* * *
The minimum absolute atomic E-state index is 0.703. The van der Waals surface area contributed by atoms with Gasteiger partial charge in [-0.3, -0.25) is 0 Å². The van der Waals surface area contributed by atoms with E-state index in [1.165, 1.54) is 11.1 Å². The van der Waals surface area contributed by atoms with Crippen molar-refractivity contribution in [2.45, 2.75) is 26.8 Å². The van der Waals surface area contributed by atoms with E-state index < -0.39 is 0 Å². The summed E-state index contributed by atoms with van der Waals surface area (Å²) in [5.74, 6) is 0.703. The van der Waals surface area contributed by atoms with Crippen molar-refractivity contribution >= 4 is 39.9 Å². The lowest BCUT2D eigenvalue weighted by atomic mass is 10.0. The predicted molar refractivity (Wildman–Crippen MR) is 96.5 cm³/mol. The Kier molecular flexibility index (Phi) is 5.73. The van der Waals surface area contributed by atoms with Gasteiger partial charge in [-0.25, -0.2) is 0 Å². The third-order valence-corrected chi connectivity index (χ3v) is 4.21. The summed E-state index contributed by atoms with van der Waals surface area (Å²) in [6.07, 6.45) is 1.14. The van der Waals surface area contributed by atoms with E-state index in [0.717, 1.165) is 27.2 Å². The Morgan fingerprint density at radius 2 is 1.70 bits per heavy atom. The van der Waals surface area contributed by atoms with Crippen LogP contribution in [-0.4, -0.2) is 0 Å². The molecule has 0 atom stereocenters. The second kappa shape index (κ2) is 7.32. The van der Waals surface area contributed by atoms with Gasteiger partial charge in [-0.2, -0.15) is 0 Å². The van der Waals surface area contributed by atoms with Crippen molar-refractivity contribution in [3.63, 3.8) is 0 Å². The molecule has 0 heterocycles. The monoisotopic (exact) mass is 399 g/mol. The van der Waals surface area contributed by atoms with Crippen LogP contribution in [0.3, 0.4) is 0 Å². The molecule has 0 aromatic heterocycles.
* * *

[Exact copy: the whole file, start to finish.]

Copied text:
The minimum absolute atomic E-state index is 0.703. The van der Waals surface area contributed by atoms with Gasteiger partial charge in [-0.3, -0.25) is 0 Å². The van der Waals surface area contributed by atoms with E-state index in [1.165, 1.54) is 11.1 Å². The van der Waals surface area contributed by atoms with Crippen molar-refractivity contribution in [2.45, 2.75) is 26.8 Å². The van der Waals surface area contributed by atoms with E-state index < -0.39 is 0 Å². The summed E-state index contributed by atoms with van der Waals surface area (Å²) in [5.74, 6) is 0.703. The van der Waals surface area contributed by atoms with Crippen molar-refractivity contribution >= 4 is 39.9 Å². The lowest BCUT2D eigenvalue weighted by atomic mass is 10.0. The predicted molar refractivity (Wildman–Crippen MR) is 96.5 cm³/mol. The Kier molecular flexibility index (Phi) is 5.73. The van der Waals surface area contributed by atoms with Gasteiger partial charge in [-0.25, -0.2) is 0 Å². The third-order valence-corrected chi connectivity index (χ3v) is 4.21. The summed E-state index contributed by atoms with van der Waals surface area (Å²) in [6.07, 6.45) is 1.14. The van der Waals surface area contributed by atoms with E-state index in [0.717, 1.165) is 27.2 Å². The Morgan fingerprint density at radius 2 is 1.70 bits per heavy atom. The van der Waals surface area contributed by atoms with Crippen LogP contribution in [-0.4, -0.2) is 0 Å². The molecule has 0 atom stereocenters. The second kappa shape index (κ2) is 7.32. The van der Waals surface area contributed by atoms with Gasteiger partial charge in [-0.2, -0.15) is 0 Å². The van der Waals surface area contributed by atoms with Crippen molar-refractivity contribution in [3.63, 3.8) is 0 Å². The molecule has 0 heterocycles. The monoisotopic (exact) mass is 399 g/mol. The van der Waals surface area contributed by atoms with Crippen LogP contribution in [0.3, 0.4) is 0 Å². The molecule has 0 aromatic heterocycles.